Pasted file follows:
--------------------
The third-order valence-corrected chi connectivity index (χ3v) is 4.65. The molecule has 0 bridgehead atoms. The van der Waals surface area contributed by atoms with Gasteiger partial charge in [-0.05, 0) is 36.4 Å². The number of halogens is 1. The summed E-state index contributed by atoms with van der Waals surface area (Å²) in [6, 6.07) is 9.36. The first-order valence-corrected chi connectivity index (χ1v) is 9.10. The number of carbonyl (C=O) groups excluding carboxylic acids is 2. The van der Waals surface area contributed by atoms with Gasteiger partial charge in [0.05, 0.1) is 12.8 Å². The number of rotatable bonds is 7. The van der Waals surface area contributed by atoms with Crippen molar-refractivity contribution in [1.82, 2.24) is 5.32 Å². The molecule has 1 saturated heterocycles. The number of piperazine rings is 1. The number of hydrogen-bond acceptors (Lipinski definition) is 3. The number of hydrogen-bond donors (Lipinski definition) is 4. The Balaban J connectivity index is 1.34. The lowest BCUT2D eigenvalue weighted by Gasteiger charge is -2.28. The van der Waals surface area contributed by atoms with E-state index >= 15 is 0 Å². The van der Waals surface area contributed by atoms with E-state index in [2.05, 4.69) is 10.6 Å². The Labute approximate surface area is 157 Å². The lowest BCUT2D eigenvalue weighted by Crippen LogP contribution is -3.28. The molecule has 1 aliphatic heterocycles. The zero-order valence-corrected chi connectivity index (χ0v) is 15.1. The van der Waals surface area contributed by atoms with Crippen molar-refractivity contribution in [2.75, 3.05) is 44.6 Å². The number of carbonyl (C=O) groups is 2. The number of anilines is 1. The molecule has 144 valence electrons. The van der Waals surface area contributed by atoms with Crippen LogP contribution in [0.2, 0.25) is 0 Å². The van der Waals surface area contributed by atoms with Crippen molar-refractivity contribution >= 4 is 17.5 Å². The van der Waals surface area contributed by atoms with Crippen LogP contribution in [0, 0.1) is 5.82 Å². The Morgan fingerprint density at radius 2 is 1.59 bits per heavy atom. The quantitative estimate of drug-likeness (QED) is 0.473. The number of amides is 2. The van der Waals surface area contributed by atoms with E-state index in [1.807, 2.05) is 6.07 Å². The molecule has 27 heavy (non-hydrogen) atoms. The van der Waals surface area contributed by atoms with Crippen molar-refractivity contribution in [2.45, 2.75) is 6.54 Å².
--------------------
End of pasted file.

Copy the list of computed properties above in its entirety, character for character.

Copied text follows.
The third-order valence-corrected chi connectivity index (χ3v) is 4.65. The molecule has 0 bridgehead atoms. The van der Waals surface area contributed by atoms with Gasteiger partial charge in [-0.05, 0) is 36.4 Å². The number of halogens is 1. The summed E-state index contributed by atoms with van der Waals surface area (Å²) in [6, 6.07) is 9.36. The first-order valence-corrected chi connectivity index (χ1v) is 9.10. The number of carbonyl (C=O) groups excluding carboxylic acids is 2. The van der Waals surface area contributed by atoms with Gasteiger partial charge in [0.05, 0.1) is 12.8 Å². The number of rotatable bonds is 7. The van der Waals surface area contributed by atoms with Crippen molar-refractivity contribution in [1.82, 2.24) is 5.32 Å². The molecule has 1 saturated heterocycles. The number of piperazine rings is 1. The number of hydrogen-bond acceptors (Lipinski definition) is 3. The number of hydrogen-bond donors (Lipinski definition) is 4. The Balaban J connectivity index is 1.34. The lowest BCUT2D eigenvalue weighted by Gasteiger charge is -2.28. The van der Waals surface area contributed by atoms with E-state index >= 15 is 0 Å². The van der Waals surface area contributed by atoms with E-state index in [2.05, 4.69) is 10.6 Å². The Labute approximate surface area is 157 Å². The lowest BCUT2D eigenvalue weighted by Crippen LogP contribution is -3.28. The molecule has 1 aliphatic heterocycles. The zero-order valence-corrected chi connectivity index (χ0v) is 15.1. The van der Waals surface area contributed by atoms with Crippen molar-refractivity contribution in [2.75, 3.05) is 44.6 Å². The number of carbonyl (C=O) groups is 2. The number of anilines is 1. The molecule has 144 valence electrons. The van der Waals surface area contributed by atoms with Crippen LogP contribution in [0.2, 0.25) is 0 Å². The van der Waals surface area contributed by atoms with Crippen molar-refractivity contribution >= 4 is 17.5 Å². The van der Waals surface area contributed by atoms with Crippen LogP contribution in [0, 0.1) is 5.82 Å². The Morgan fingerprint density at radius 2 is 1.59 bits per heavy atom. The quantitative estimate of drug-likeness (QED) is 0.473. The number of amides is 2. The van der Waals surface area contributed by atoms with E-state index in [1.807, 2.05) is 6.07 Å². The molecule has 27 heavy (non-hydrogen) atoms. The van der Waals surface area contributed by atoms with Crippen molar-refractivity contribution in [2.45, 2.75) is 6.54 Å².